My headline, in case you are either disinterested in cricket or not quite up to speed on the latest news, refers to the announcement in the last 24 hours that the International Cricket Council will be limiting participation in the next World Cup to 10 teams. Specifically, the 10 teams that are currently ‘full’ members of the ICC.
What is the significance of this, I hear you mumble?
Well, it means that no ‘associate’ nation will be allowed to take part. No Netherlands, no Canada, no Scotland, no Kenya, no Bermuda, and, most gallingly of all, no Ireland.
Why ‘most gallingly’, aren’t you just being unnecessarily jingoistic and self-righteous?
I’m glad you ask that, reassuringly predictable narrative technique. You see, Ireland have consistently been the best associate nation in the last 5-to-6 years. They beat two full nations, Bangladesh and Pakistan, in the 2007 World Cup – knocking the Pakistanis out, in fact – while drawing with another, Zimbabwe, in the same tournament. That was Ireland’s first appearance at a Cricket World Cup. In the 2011 World Cup, they cemented their status as the best associate nation present by beating England with a record run chase and the fastest century ever by Kevin O’Brien. In addition, they bested fellow associate nation the Netherlands and ran both Bangladesh and the West Indies mighty close, while also giving eventual winners India a brief scare.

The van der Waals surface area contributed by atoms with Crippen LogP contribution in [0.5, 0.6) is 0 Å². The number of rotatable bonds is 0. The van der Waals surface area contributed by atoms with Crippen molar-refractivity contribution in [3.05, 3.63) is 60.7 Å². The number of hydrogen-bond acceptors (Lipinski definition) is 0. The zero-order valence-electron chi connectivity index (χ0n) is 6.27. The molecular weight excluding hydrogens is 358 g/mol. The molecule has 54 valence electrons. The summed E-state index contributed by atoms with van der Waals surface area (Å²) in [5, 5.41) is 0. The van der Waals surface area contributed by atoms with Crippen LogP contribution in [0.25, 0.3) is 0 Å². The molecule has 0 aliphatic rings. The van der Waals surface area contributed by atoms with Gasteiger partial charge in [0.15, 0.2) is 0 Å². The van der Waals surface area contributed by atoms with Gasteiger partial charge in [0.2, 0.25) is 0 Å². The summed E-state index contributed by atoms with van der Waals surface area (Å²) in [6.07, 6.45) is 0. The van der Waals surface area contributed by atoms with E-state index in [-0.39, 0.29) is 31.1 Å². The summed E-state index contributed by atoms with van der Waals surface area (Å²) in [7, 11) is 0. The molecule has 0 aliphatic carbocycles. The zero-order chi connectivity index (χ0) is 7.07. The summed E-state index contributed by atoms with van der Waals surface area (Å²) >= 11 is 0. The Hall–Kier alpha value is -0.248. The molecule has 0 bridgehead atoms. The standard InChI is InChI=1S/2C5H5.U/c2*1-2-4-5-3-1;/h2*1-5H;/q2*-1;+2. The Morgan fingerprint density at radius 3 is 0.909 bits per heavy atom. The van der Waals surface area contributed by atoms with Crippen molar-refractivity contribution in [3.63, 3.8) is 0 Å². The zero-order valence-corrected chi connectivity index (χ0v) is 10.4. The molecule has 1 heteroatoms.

Finally, and most tellingly, Ireland currently lie 10th in the World Rankings – ahead of full member nation, Zimbabwe.
Ok… Yeah this does sound kind of unfair… But why would the ICC want to exclude a team who have brought so much to the competition?
All in all, the ICC’s decision smacks of elitism. It shows a sport unique in the world in that it is not only disinterested in increasing its global audience and participation, but is also actively engaged in limiting its own expansion. A sport whose highest authority are seemingly hell-bent on preventing any challenge to the status quo. A sport whose prejudicial attitude in favour of its ‘established’ teams and markets against any emerging countries shows an innate disregard for the romance of the underdog.
The ICC should be ashamed of themselves, and should be pilloried by all who love the game of Cricket for their execrable decision.
Solidarity, brothers & sisters